Cap and knee slaves, vapours, and minute-jacks !6
Of man, and beast, the infinite malady
Crust you quite o'er!-What, dost thou go?
Soft, take thy physic first-thou too,-and thou:-
[Throws the dishes at them, and drives

them out.

Stay, I will lend thee money, borrow none.-
What, all in motion? Henceforth be no feast,
Whereat a villain's not a welcome guest.
Burn, house; sink, Athens! henceforth hated be
Of Timon, man, and all humanity! [Exit.

(3) i. e. Your good memory. (4) The lowest. (5) Flies of a season. (6) Jacks of the clock; like those at St. Dun stan's church, in Fleet-street.


Re-enter the Lords, with other Lords and Senators. || SCENE II-Athens. A room in Timon's house.

Enter Flavius, with two or three Servants.

1 Lord. How now, my lords?

2 Lord. Know you the quality of lord Timon's fury?

3 Lord. Pish! did you see my cap? 4 Lord. have lost my gown.

3 Lord. He's but a mad lord, and nought but humour sways him. He gave me a jewel the other day, and now he has beat it out of my hat:-Did you see my jewel?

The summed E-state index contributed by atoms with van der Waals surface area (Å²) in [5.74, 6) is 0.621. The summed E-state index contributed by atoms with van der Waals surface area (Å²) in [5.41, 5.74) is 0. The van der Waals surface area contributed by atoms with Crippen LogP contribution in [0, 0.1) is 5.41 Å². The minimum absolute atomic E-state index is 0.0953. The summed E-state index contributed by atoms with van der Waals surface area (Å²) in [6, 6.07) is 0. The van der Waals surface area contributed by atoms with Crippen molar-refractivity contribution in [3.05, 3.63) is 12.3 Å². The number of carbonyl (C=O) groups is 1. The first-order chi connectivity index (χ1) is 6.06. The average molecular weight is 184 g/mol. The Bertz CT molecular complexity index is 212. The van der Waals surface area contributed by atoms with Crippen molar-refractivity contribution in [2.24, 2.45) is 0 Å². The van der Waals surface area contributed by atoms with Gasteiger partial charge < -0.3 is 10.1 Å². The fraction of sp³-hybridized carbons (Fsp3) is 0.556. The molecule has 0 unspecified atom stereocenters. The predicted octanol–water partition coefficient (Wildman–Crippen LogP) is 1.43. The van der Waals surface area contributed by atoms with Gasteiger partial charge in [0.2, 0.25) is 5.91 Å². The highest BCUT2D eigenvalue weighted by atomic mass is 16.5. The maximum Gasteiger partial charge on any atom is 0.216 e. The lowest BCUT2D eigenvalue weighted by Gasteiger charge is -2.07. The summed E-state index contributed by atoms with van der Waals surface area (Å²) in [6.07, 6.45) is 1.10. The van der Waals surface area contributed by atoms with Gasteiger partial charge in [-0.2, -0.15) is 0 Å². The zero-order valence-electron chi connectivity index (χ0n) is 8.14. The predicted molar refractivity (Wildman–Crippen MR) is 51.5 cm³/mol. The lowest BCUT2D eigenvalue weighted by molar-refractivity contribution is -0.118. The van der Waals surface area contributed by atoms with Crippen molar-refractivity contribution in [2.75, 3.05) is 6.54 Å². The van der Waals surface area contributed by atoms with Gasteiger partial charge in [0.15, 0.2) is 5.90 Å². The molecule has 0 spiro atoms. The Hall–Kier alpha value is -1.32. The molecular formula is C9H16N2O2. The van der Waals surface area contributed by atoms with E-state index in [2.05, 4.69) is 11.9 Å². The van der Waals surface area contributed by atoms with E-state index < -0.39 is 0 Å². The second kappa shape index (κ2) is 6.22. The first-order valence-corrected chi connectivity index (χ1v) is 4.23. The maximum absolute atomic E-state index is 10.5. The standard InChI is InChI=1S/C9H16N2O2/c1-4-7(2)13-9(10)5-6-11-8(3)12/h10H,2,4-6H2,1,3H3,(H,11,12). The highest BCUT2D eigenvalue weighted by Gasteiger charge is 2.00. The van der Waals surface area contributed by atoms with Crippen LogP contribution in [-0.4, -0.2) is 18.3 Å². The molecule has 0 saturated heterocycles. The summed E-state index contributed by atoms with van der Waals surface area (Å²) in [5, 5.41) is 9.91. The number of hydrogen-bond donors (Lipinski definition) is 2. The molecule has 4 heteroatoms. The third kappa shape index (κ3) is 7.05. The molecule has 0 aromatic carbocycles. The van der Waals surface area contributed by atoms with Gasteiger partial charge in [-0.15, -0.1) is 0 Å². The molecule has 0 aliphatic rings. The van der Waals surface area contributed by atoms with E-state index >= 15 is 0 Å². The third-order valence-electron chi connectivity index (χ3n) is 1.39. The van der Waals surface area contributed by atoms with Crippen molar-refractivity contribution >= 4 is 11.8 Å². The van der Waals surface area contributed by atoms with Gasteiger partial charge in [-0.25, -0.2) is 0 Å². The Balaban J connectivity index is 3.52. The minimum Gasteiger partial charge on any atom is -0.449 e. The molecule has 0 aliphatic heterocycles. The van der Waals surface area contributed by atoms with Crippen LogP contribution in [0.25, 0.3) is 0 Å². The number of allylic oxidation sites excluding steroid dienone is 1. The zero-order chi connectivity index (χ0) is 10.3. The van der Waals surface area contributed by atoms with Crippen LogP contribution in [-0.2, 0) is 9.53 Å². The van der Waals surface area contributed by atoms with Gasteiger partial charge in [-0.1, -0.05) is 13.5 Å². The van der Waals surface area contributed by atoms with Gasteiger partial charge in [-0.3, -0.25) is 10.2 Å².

4 Lord. Did you see my cap?

2 Lord. Here 'tis.

4 Lord. Here lies my gown.

1 Lord. Let's make no stay. 2 Lord. Lord Timon's mad. 3 Lord.

I feel't upon my bones. 4 Lord. One day he gives us diamonds, next day stones.



SCENE I-Without the walls of Athens. Enter Timon.

Tim. Let me look back upon thee, O thou wall, That girdlest in those wolves! Dive in the earth, And fence not Athens! Matrons, turn incontinent; Obedience fail in children! slaves, and fools, Pluck the grave wrinkled senate from the bench, And minister in their steads! to general filths! Convert o'the instant, green virginity! Do't in your parents' eyes! bankrupts, hold fast; Rather than render back, out with your knives, And cut your trusters' throats! bound servants, steal!

Large handed robbers your grave masters are,
And pill by law! maid, to thy master's bed;
Thy mistress is o'the brothel! son of sixteen,
Pluck the lin'd crutch from the old limping sire,
With it beat out his brains! piety, and fear,
Religion to the gods, peace, justice, truth,
Domestic awe, night-rest, and neighbourhood,
Instruction, manners, mysteries, and trades,
Degrees, observances, customs, and laws,
Decline to your confounding contraries,2